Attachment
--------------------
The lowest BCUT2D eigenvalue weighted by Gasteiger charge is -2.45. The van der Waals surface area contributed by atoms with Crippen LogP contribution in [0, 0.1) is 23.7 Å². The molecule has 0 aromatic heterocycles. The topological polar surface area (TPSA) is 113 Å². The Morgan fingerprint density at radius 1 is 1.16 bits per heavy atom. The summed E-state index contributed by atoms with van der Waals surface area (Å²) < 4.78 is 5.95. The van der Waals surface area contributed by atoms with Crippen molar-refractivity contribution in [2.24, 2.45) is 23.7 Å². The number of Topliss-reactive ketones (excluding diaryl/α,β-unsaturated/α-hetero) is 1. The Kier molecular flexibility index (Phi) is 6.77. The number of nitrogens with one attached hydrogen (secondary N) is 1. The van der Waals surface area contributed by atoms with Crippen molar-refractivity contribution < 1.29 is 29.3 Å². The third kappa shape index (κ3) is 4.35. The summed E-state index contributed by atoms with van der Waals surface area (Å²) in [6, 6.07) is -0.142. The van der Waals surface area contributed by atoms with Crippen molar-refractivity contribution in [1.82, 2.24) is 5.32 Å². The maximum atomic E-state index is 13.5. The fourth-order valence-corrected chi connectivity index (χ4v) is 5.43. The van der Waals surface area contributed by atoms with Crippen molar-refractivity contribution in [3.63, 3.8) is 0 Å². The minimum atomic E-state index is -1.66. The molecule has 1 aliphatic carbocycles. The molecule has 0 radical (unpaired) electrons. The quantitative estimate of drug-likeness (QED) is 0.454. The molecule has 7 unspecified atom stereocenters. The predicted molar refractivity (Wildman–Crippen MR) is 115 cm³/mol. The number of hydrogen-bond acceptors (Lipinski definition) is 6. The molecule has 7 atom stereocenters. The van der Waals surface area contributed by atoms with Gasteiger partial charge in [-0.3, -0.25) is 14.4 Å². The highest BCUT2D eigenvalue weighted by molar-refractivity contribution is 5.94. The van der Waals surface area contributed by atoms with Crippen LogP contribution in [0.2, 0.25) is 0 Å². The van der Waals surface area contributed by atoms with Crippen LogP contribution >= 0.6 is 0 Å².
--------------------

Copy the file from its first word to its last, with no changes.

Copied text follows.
The lowest BCUT2D eigenvalue weighted by Gasteiger charge is -2.45. The van der Waals surface area contributed by atoms with Crippen LogP contribution in [0, 0.1) is 23.7 Å². The molecule has 0 aromatic heterocycles. The topological polar surface area (TPSA) is 113 Å². The Morgan fingerprint density at radius 1 is 1.16 bits per heavy atom. The summed E-state index contributed by atoms with van der Waals surface area (Å²) < 4.78 is 5.95. The van der Waals surface area contributed by atoms with Crippen molar-refractivity contribution in [2.24, 2.45) is 23.7 Å². The number of Topliss-reactive ketones (excluding diaryl/α,β-unsaturated/α-hetero) is 1. The Kier molecular flexibility index (Phi) is 6.77. The number of nitrogens with one attached hydrogen (secondary N) is 1. The van der Waals surface area contributed by atoms with Crippen molar-refractivity contribution < 1.29 is 29.3 Å². The third kappa shape index (κ3) is 4.35. The summed E-state index contributed by atoms with van der Waals surface area (Å²) in [6, 6.07) is -0.142. The van der Waals surface area contributed by atoms with Crippen molar-refractivity contribution in [1.82, 2.24) is 5.32 Å². The maximum atomic E-state index is 13.5. The fourth-order valence-corrected chi connectivity index (χ4v) is 5.43. The van der Waals surface area contributed by atoms with Crippen molar-refractivity contribution in [3.63, 3.8) is 0 Å². The minimum atomic E-state index is -1.66. The molecule has 1 aliphatic carbocycles. The molecule has 0 radical (unpaired) electrons. The quantitative estimate of drug-likeness (QED) is 0.454. The molecule has 7 unspecified atom stereocenters. The predicted molar refractivity (Wildman–Crippen MR) is 115 cm³/mol. The number of hydrogen-bond acceptors (Lipinski definition) is 6. The molecule has 7 atom stereocenters. The van der Waals surface area contributed by atoms with Gasteiger partial charge in [-0.3, -0.25) is 14.4 Å². The highest BCUT2D eigenvalue weighted by molar-refractivity contribution is 5.94. The van der Waals surface area contributed by atoms with Crippen LogP contribution in [0.2, 0.25) is 0 Å². The van der Waals surface area contributed by atoms with Crippen LogP contribution >= 0.6 is 0 Å².